4. Identifies a place for the interaction between the team members and the family for privacy and confidentiality of the whole process should be maintained.
5. Makes the child and parents at ease and comfortable and assures them of confidentiality of the whole process.
6. Assesses the mental status of the child and the parents
7. Collects simple history provided by the parent or the child and documents the same
8. Assist the doctor in documenting the ID marks and injuries on the body of the child.
9. Performs nursing assessment related to general condition and related to abuse.
10. Ensures that the kit from Microbiology and Forensic Examination kit is available before the full examination by the primary physician commences
11. Provides information to the family about the samples that needs to be taken for diagnosis, the examination process, forensic evidence collection and its importance with the information sheet
12. Role of a CPN related to police investigation process when the child is in the hospital:
i. Enquire with the family where would they prefer the police interaction with the child and the family. As
per POCSO Act, the child (but not the family) can choose the place of police interrogation. If the family
chooses hospital as the place of police interaction, then the same can be facilitated by the CPN.
ii. In case of admitted patient, the CPN will ensure in discussion with the Consultant in charge of the child, whether the child is in a state of physical and emotional stability to speak with the police.
iii. In case of Outpatient, if the child is not in a state to interact with the police officers, then the same can be arranged on a subsequent visit of the child to the hospital.
13. Provides psychological support to the child and the family throughout the process of police interaction. Sometimes these interactions become quite lengthy, which could go on for three or more hours. At any point of time during police interaction with the child, if the child gets anxious and manifests discomfort, the police officer should be request to give the child a break or may request to come back on another time / day.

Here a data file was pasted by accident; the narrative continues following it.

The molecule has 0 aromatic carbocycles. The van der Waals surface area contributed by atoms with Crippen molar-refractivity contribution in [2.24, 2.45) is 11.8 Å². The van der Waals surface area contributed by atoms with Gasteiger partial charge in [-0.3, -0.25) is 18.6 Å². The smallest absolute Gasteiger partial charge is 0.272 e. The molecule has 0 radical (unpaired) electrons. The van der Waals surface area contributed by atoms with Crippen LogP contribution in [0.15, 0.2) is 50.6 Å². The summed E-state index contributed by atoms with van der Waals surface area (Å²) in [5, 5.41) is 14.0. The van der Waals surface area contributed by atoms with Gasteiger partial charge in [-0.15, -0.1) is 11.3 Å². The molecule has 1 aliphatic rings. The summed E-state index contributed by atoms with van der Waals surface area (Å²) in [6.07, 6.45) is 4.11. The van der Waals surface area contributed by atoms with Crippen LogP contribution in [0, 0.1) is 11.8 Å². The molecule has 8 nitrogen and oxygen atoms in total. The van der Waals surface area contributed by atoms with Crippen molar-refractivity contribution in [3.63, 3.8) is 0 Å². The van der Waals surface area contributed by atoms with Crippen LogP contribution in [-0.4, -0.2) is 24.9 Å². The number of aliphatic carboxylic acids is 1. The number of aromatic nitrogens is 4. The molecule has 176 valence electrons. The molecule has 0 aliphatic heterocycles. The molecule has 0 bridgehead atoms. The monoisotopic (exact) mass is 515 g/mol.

14. Ensure that the police officer interacting with the child should not be below the rank of S.I. (Subinspector of Police). Ensures that the police is in mufti dress code [Note: While ensuring that the police officer/s while interacting with the child must be in mufti (plain clothes), we cannot deny police interaction with adult family members of the child, even if police are not in mufti.). If the police officer arrives in uniform, then the Nurse can politely request the Police officer to come back to the hospital in mufti before interacting with the child else the child may get anxious and may refrain from providing any information.
15. The CPN should accompany the child and family all throughout the police interaction, if it is occurring in the hospital.
16. Prepares a copy of the ID card of the police officer and attaches to the patient chart
17. Checks if the child is in good mental and physical health to participate in the police interview
18. Obtain consent from the parent and the child to meet the police
19. Obtain the police contact details so that they can be informed once the child is ready to speak - the interview process should be done preferably before the discharge of the child from the hospital
20. Ensure that after discharge the child comes back to the appropriate department for follow up and treatment
21. Will be the point of contact for child and family to discuss further progress regarding the pending treatment and ongoing investigation process through follow up phone call.
The physical and psychological effects of child sexual abuse can be permanent and life threatening. The nurse in cooperation, with a multidisciplinary team, can assist in providing adequate protection and services for the child’s optimal outcome [1-5].
The author expresses her sincere thanks to Dr. Vathsala Sadan the Dean College of Nursing and Dr. Balaseetharaman, the Nursing Superintendent for guiding her, mentoring her for the initiative in the Pediatric Nursing Department along with the excellent nursing and medial team collegues. Her sincere gratitude to the hospital administration as well for the extensive support and guidance and mentorship.